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Recently, I’ve been posting some angry comments on Facebook about child abuse, which were in turn exacerbated by my viewing of Allen vs. Farrow on HBO. I’m not going to discuss any of that on a goofy blog like this. This shouldn’t be where you come for that sort of heavy conversation. (I won’t even discuss sports on this blog.) However, a Facebook friend made a related comment on a topic that’s very much a subject of this blog:
Stop celebrating MCU Yondu as an model father, he was a child abuser.
First, I don’t know of anyone that has celebrated him as a model father. Everyone whose comments I’ve heard or read is more than willing to acknowledge his faults, so that comment isn’t fair to any of us that discuss Yondu. However, it’s not even fair to the character of Yondu.
I’ve discussed in the context of Nebula why this is (sort of) an unfair criticism. TL;DR, in the real world, Nebula’s crimes shouldn’t and wouldn’t be swept away because she suddenly realized that she loved her sister. But this isn’t the real world; this is cinema. In cinema, sometimes the only way to get a story of redemption across to the average viewer is to do so through a kind of hyperbole. It won’t have the emotional impact intended unless you go from one extreme or the other. Tony Stark committed all sorts of computer crimes while testifying before Congress in Iron Man 2, and we all laughed about it because the corporate villain of the story was made to look like a fool. Darth Vader — the same guy that murdered younglings — was forgiven because he suddenly prioritized his repressed love for his son. Ryan Reynolds plays a pretty bad guy in Deadpool, but it’s okay because he’s funny and loves his wife. Loki tried to violently take over the Earth, then, against all odds, valiantly sacrificed his life to try to stop Thanos. There are countless examples of this, and not just in the fantasy genre, though I’m having trouble coming up with more meaningful, heartwarming stories of redemption than Vader, Yondu, and of course the best perhaps in cinematic history, Nebula. That’s probably because the fantasy genre allows you to go beyond the limits of logic with the horror and wonder it provides as the vehicle for that redemption.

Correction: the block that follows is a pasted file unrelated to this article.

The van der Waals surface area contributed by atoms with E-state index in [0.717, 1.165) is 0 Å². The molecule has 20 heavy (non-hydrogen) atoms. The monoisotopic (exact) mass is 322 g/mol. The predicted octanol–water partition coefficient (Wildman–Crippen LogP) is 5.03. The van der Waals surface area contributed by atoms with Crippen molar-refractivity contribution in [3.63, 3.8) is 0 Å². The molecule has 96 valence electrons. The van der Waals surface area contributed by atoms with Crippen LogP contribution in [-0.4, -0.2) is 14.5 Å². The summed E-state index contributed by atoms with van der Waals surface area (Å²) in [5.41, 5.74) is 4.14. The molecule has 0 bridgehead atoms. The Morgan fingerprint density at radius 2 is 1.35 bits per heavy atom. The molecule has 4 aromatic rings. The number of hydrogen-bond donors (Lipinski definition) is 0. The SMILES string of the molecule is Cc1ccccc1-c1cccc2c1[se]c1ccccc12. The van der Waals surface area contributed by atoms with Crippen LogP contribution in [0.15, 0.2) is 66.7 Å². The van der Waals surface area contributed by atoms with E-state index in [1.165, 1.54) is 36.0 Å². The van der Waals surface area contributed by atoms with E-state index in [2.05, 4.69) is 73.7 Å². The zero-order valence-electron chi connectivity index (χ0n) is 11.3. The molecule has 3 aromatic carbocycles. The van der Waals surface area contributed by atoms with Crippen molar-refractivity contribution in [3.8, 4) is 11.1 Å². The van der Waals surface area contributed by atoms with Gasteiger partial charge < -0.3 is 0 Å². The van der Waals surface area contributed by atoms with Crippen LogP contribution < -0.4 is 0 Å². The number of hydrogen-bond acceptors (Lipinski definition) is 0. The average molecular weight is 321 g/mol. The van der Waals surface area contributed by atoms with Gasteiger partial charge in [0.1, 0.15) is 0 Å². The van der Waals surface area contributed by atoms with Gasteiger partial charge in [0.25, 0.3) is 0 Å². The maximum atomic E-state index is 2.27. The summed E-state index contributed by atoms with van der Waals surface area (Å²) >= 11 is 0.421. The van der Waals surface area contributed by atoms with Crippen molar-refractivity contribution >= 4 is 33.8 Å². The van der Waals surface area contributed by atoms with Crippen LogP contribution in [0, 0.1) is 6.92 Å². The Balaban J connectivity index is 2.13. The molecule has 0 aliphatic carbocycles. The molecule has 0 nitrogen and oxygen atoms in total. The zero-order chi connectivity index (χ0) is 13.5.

Now, because we live in the real world, it’s certainly fair to use art to address these issues. I encourage it, especially with a topic like this that might otherwise be difficult to discuss (e.g., child abuse). Art is great for that sort of thing whether the filmmaker agrees with your point of view or not. Art is in the eye of the beholder.
My point is simply that context matters. The MCU is a fantasy world presented on film. The swing from villain to hero requires extreme circumstances in order for the audience to appreciate the redemption arc. That’s the context, and within that context, we can see that Yondu actually loved Peter and, in his own twisted way, tried to do right by him. We never saw him cause Peter physical harm, and in the end, he literally saved him from his irredeemable, biological father. So, maybe cut Yondu some slack. The real world needs more people that can shed their cognitive dissonance and admit when they’ve screwed up. In that (narrow) sense, Yondu is a role model.
Just don’t try this at home, parents.
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